Consider first whether there’s enough room for everyone in the home, Huang says. Are there sufficient bedrooms and bathrooms? Are they separate from others to allow physical distancing?

Then ask, is there a high-risk person in the home? Are you bringing a two-year-old who is in daycare into a home where someone at high risk for severe COVID-19 lives? If the answer is yes, stay in a hotel.

According to the CDC, anyone who has spent a total of 15 minutes within six feet of a sick person over a 24-hour period is considered to have been in “close contact.” That would include everyone at a holiday meal. Still, a two-hour dinner is far less risky than staying multiple nights with someone who isn’t part of your family group.

Coaching the kids

Children aren't mind readers. They need help understanding how they can protect themselves and others from spreading COVID-19, especially if a holiday gathering is in the works.  

“Let your children and others know they have to speak up” if they are feeling sick, Huang says. "None of us likes the idea of having to be attentive to the mildest of symptoms, but it’s essential when we’re talking about visiting a high-risk individual.”

This is particularly difficult with children who are so young they don’t realize they have symptoms or may fear that speaking up will spoil everyone’s holiday.

“If you don’t have that conversation about the necessity of speaking up with children, they won’t think about it,” she says. “Let them know they’re not ruining everyone’s good time, that it’s their duty to speak up for everyone’s safety.”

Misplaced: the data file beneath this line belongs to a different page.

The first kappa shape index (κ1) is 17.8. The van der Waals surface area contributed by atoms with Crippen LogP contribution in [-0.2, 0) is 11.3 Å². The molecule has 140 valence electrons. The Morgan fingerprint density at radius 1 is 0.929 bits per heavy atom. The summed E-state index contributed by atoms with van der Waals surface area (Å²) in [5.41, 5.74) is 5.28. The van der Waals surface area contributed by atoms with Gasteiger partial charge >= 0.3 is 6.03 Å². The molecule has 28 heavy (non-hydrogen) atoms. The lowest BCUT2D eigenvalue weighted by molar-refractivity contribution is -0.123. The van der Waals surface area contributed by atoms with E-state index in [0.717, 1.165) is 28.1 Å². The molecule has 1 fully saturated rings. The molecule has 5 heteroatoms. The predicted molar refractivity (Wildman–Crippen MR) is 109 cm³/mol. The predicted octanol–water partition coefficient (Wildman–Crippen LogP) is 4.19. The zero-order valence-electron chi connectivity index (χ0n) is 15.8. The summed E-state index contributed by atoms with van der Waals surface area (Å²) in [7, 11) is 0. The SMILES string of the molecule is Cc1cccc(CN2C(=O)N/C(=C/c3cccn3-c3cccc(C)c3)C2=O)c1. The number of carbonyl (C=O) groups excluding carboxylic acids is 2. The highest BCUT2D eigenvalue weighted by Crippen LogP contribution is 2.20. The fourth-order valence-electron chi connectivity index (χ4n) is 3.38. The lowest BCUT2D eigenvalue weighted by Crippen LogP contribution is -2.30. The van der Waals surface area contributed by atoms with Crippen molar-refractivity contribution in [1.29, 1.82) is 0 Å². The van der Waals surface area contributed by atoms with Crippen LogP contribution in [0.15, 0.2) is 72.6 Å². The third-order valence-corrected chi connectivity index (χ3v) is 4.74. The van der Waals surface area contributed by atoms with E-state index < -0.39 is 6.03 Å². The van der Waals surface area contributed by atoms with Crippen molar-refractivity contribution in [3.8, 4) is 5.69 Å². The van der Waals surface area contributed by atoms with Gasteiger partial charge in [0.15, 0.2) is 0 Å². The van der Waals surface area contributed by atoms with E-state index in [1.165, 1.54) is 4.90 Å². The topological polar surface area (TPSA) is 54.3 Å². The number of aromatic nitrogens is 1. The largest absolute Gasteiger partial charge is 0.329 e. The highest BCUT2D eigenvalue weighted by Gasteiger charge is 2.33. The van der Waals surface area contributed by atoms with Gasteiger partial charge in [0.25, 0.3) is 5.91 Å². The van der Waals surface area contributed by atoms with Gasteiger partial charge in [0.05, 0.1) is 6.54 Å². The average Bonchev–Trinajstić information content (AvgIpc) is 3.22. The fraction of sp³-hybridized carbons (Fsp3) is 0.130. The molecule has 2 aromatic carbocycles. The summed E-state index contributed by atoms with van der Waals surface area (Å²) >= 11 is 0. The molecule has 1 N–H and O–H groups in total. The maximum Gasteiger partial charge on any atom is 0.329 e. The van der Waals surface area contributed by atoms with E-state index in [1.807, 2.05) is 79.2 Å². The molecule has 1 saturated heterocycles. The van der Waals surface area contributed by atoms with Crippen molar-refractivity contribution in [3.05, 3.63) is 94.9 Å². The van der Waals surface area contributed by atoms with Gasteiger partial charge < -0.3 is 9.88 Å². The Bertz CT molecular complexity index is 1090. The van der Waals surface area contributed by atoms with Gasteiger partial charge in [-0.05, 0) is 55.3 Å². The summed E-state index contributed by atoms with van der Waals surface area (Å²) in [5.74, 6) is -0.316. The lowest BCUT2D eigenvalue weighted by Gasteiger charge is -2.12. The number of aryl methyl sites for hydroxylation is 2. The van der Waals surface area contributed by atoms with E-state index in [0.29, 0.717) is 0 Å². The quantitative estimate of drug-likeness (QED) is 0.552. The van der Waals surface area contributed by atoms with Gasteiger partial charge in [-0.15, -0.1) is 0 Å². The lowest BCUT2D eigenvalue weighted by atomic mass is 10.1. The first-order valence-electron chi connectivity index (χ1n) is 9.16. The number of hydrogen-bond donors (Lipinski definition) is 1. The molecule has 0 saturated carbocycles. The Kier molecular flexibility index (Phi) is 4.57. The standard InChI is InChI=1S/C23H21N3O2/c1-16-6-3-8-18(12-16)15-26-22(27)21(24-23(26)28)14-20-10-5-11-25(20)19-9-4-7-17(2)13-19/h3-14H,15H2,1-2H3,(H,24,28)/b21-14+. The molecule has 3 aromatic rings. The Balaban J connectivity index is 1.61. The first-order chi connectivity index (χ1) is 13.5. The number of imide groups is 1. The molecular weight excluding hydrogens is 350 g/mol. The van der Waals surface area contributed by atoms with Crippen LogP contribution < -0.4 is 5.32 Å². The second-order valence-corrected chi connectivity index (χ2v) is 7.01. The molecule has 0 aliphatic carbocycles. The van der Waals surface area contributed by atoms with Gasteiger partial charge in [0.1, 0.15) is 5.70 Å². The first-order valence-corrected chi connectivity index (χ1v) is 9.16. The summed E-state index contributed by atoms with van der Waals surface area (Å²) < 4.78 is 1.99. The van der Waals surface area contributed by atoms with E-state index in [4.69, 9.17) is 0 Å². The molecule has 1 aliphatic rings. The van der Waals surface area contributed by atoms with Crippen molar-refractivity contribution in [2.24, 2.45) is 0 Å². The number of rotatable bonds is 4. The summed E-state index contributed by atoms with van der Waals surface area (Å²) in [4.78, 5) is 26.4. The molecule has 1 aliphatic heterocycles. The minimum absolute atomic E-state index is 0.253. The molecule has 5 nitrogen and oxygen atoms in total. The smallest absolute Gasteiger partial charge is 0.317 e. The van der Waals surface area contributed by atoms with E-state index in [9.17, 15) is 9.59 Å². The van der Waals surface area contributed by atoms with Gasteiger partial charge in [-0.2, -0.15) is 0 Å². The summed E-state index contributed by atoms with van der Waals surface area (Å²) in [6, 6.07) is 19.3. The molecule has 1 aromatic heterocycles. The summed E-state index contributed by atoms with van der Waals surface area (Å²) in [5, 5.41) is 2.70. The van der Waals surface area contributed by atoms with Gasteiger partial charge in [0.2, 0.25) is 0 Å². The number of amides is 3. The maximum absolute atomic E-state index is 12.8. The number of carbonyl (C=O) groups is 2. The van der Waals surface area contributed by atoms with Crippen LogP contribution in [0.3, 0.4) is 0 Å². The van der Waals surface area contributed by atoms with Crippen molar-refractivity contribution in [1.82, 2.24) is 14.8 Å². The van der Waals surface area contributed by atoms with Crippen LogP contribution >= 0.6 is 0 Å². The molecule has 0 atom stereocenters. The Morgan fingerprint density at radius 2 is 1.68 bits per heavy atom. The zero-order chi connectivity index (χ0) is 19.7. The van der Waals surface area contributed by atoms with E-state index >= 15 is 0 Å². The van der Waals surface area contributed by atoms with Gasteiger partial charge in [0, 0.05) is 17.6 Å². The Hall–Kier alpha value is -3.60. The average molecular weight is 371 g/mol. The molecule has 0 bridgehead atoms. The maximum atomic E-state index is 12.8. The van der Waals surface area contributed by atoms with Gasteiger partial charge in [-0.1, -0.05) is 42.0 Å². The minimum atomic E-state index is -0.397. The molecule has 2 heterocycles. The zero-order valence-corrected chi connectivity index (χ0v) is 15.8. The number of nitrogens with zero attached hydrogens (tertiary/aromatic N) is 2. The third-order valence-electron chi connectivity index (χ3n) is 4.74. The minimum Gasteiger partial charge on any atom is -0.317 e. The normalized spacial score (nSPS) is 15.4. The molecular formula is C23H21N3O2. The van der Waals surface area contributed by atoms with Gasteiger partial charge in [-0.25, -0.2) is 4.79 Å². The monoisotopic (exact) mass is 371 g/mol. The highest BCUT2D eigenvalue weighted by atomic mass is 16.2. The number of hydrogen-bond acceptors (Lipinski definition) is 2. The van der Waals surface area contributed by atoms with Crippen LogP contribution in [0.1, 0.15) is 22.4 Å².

What must be avoided?

Every family has cherished holiday traditions, but health concerns should push you to try new activities and skip others entirely.

These are the riskiest ways to celebrate Thanksgiving and other holidays this year, according to the CDC:

  • Shopping in stores before, on or after Thanksgiving or Christmas. This includes crowded times at the local grocery store, Black Friday and after-Christmas sales.
  • Participating in or watching a crowded sporting event or local marathon. Crowds increase your risk of infection overall.
  • Attending a crowded party, indoors or out. Keep the holiday gatherings you attend as intimate as possible.
  • Large indoor banquets. If you normally eat with members of an organization or your church, try to restructure the event or consider canceling it altogether.
  • Visiting local attractions. This is a moderate risk activity if you avoid using public transportation to get to that fall harvest festival or apple-picking orchard. But stay masked and a safe distance from others while there.

Ultimately, the best way to lower your risk of catching COVID-19 is to stay home and dine only with those who live with you. There's no reason it can't be a virtual dinner with faraway loved ones. You can also watch sports events via broadcast and shop Black Friday sales online.

And if there are loved ones at high risk for illness if they are exposed to COVID-19, consider preparing or bringing a holiday meal to their door — safely, of course.